The removal is part of an altogether bigger threat facing the Qatari media company. As part of their charge against the country of supporting extremist groups, a cluster of nations are clamping down on Qatar's business operations. This diplomatic blockade -- issued by Saudi Arabia, Egypt, Yemen, the UAE, Bahrain, and the Maldives -- extends to Al Jazeera. They want the broadcaster shut down. Thus far, however, Qatar has not ceded to their demands. Snap, on the other hand, claims it did not have a choice.
According to the company, it must "comply" with local laws in the countries it operates in. Like other tech giants before it, it is now facing a dilemma. On the one hand, it's trying to beef up its global expansion in an effort to catch up with its bigger rivals (including Facebook-owned Instagram). But, it also has to balance its pursuit of new users with issues of censorship and free speech in local markets. This year alone, we've seen Apple cave to respective app takedown requests from Iran and China.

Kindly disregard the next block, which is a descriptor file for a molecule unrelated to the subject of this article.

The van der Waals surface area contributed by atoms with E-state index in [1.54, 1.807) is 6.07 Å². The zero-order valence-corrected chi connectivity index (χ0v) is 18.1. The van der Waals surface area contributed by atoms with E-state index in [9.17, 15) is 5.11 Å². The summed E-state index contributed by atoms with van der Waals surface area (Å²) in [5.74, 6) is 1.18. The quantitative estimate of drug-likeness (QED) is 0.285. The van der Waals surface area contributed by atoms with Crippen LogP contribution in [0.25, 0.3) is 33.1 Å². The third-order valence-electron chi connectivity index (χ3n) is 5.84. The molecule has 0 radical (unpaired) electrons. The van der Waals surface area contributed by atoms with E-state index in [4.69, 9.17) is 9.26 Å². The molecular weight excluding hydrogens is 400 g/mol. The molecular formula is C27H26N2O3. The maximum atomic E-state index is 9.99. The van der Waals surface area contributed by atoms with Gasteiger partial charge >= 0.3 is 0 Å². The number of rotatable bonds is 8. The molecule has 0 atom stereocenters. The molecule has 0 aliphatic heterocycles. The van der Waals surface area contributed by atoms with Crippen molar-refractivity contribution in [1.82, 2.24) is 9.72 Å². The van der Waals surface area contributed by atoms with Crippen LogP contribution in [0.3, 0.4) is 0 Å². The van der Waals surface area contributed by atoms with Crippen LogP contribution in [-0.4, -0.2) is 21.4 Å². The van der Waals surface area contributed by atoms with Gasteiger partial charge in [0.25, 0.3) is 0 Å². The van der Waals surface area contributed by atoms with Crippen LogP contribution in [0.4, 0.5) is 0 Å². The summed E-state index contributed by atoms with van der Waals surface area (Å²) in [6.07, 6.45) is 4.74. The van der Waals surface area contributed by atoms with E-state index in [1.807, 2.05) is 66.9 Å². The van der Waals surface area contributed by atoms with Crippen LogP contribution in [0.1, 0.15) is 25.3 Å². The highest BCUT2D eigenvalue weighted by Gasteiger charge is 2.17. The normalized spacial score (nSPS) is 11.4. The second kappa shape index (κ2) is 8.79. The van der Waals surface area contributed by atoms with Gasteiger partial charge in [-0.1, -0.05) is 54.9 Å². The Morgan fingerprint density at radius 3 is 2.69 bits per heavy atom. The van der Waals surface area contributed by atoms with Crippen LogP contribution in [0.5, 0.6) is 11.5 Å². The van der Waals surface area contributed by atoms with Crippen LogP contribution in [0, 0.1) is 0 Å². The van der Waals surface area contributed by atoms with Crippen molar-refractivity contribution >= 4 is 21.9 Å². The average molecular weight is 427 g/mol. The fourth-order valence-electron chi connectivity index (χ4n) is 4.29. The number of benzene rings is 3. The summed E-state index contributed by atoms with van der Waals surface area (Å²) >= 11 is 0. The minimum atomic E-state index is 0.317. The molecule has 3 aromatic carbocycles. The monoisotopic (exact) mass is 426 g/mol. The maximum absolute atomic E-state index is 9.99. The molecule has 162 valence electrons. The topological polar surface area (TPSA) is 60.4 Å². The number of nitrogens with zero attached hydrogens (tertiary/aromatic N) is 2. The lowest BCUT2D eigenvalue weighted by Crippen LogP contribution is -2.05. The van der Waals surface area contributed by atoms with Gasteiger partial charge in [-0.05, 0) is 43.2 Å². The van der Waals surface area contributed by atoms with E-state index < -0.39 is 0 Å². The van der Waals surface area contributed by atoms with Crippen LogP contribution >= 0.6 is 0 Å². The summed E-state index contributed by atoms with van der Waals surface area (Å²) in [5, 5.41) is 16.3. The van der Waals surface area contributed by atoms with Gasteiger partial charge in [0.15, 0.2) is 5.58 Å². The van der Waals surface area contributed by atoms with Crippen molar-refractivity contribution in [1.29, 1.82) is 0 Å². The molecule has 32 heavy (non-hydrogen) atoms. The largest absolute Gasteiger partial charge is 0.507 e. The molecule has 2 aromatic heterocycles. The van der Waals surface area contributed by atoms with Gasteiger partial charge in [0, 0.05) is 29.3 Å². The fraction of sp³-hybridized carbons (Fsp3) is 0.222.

Snap also won't want to alienate news outlets, which it relies on to keep its Discover media section stocked up. Along with its push into original video, news programming is the company's other major pursuit. In recent months, it's tapped the likes of CNN, NBC, and a bunch of college newspapers to provide content for its app. Snap claims that Al Jazeera will still be able to post messages on its service, and that its channel is available in 14 other Middle East countries.